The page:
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Influence of Intestinal Helminth Burden on Clinical Manifestations, Therapeutic Response, and Leishmania braziliensis Load in Patients with New World Cutaneous Leishmaniasis

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  • 1 Department of Medicine, Massachusetts General Hospital, Harvard Medical School, Boston, Massachusettes;
  • | 2 Serviço de Imunologia, Complexo Hospitalar Universitário Prof. Edgard Santos, Universidade Federal da Bahia (UFBA), Salvador, Brazil;
  • | 3 Instituto Nacional de Ciência e Tecnologia em Doenças Tropicais, CNPq, Ministério de Ciência, Tecnologia e Inovação, Bahia, Brazil;
  • | 4 Universidade Federal do Sul da Bahia, Ilhéus, Brazil;
  • | 5 Division of Infectious Diseases, Department of Medicine, Weill Cornell Medical College, New York, New York;
  • | 6 Instituto Gonçalo Moniz, Fudação Oswaldo Crux (Fiocruz), Salvador, Brazil

ABSTRACT.

Leishmania braziliensis is the most important cause of cutaneous leishmaniasis (CL) in the Americas. A Th1-type immune response is required to control Leishmania infection, but an exaggerated inflammatory response leads to the development of ulcers seen in CL. Infection with intestinal helminths has the potential to inhibit the Th1 response in a manner that depends both on the species of helminth present as well as the burden of helminthiasis. We conducted a prospective cohort study of CL patients from an endemic area between January and December 2017 with either negative or high intestinal helminth burden to characterize relationships between helminth burden, L. braziliensis quantification within CL lesions, clinical aspects of CL, and therapeutic response. Of 234 participants with leishmaniasis who underwent stool examination at the time of diagnosis, 45% had detectable helminth infection. The overall cure rate after 90 days was 66%, with a median time to resolution of disease of 40 days (interquartile range: 30–65 days). There was no significant association between the type of helminth infection or the magnitude of intestinal helminth burden at the time of diagnosis and L. braziliensis genomic DNA (gDNA) detected in biopsies from CL lesions. Likewise, there was no association between helminth burden and response to treatment after 90 days. Considering quantification of parasite DNA in CL lesions, participants who were cured at 90 days had a median of 0.017 ng/mg gDNA, and participants who failed therapy had a median of 0.091 ng/mg gDNA (P = 0.03). The results indicate that cutaneous Leishmania load may influence therapeutic response in CL.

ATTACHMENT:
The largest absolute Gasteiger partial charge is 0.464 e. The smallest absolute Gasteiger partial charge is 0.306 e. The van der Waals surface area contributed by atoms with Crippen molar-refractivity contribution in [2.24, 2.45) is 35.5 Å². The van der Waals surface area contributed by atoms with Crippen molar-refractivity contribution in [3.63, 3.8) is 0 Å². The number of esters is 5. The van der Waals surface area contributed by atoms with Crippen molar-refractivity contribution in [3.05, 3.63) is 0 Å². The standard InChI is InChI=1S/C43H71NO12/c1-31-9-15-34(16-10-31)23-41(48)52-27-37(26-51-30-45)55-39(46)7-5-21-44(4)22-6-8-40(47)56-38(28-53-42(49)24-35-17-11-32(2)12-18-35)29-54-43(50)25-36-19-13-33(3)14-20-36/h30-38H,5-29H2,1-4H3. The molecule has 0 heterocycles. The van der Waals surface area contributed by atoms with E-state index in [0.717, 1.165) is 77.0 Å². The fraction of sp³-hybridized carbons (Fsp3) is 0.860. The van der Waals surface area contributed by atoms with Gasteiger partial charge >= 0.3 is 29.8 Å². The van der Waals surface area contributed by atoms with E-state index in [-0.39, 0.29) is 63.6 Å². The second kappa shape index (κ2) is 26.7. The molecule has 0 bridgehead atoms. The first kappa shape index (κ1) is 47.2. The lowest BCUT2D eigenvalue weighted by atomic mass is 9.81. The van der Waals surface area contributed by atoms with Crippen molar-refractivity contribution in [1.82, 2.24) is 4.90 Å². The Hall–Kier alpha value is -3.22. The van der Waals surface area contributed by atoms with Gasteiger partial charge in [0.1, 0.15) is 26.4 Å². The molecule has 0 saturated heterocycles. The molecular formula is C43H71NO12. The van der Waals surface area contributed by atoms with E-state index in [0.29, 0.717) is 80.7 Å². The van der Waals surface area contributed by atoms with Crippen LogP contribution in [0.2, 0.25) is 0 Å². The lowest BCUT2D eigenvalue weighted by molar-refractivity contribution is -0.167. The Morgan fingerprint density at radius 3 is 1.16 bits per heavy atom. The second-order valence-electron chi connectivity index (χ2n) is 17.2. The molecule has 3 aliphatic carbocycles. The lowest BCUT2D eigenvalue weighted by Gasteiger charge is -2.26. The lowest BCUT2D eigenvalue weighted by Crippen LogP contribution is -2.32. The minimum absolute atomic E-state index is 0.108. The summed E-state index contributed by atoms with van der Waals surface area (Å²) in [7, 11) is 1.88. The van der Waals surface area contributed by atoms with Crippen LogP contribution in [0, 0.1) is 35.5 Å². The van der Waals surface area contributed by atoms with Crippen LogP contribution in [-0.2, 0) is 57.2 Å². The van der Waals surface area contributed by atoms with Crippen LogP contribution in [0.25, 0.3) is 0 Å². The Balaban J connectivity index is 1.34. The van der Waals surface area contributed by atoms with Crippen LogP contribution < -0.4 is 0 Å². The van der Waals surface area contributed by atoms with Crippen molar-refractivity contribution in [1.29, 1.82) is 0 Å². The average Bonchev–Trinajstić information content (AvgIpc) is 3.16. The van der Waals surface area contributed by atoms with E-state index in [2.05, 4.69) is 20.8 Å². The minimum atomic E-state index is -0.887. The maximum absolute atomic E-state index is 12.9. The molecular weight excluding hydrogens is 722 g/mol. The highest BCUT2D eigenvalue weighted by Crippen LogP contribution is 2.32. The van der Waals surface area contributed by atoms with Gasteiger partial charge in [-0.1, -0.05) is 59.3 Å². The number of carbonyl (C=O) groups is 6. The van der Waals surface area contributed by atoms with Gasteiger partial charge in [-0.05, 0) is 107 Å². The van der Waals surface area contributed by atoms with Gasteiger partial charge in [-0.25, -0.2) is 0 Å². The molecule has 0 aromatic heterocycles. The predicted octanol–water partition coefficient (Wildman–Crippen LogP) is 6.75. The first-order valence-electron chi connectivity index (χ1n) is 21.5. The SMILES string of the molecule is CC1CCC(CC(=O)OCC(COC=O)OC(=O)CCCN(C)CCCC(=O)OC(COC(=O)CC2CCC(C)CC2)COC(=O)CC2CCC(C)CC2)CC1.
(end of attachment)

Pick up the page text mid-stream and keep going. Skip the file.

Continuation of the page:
Author Notes

Address correspondence to Brady Page, Department of Medicine, Massachusetts General Hospital, Harvard Medical School, 55 Fruit Street, Boston, MA 02114. E-mail: bradylpage@gmail.com

Financial support: This work was supported through the Fulbright-Fogarty Fellowship in Public Health by grants from the Fulbright Program, U.S. Department of State. and the Fogarty International Center, U.S. National Institutes of Health.

Authors’ addresses: Brady Page, Department of Medicine, Massachusetts General Hospital, Boston, MA, E-mail: bradylpage@gmail.com. Alex Lago, Juliana Almeida Silva, Albert Schriefer, Jamile Lago, and Edgar M. Carvalho, Serviço de Imunologia, Complexo Hospitalar Universitário Prof. Edgard Santos, Universidade Federal da Bahia (UFBA), Salvador, Bahia, Brazil, E-mails: alex-lago@hotmail.com, july-meida@yahoo.com.br, nab.schriefer@gmail.com, Jamile.lago@hotmail.com, livia.alves.oliveira@hotmail.com, and imuno@ufba.br. Luiz Henrique Guimarães, Universidade Federal do Sul da Bahia, Itabuna, Bahia, Brazil, E-mail: luizhenriquesg@yahoo.com.br. Marshall Glesby, Division of Infectious Diseases, Department of Medicine, Weill Cornell Medical College, New York, NY, E-mail: mag2005@med.cornell.edu.

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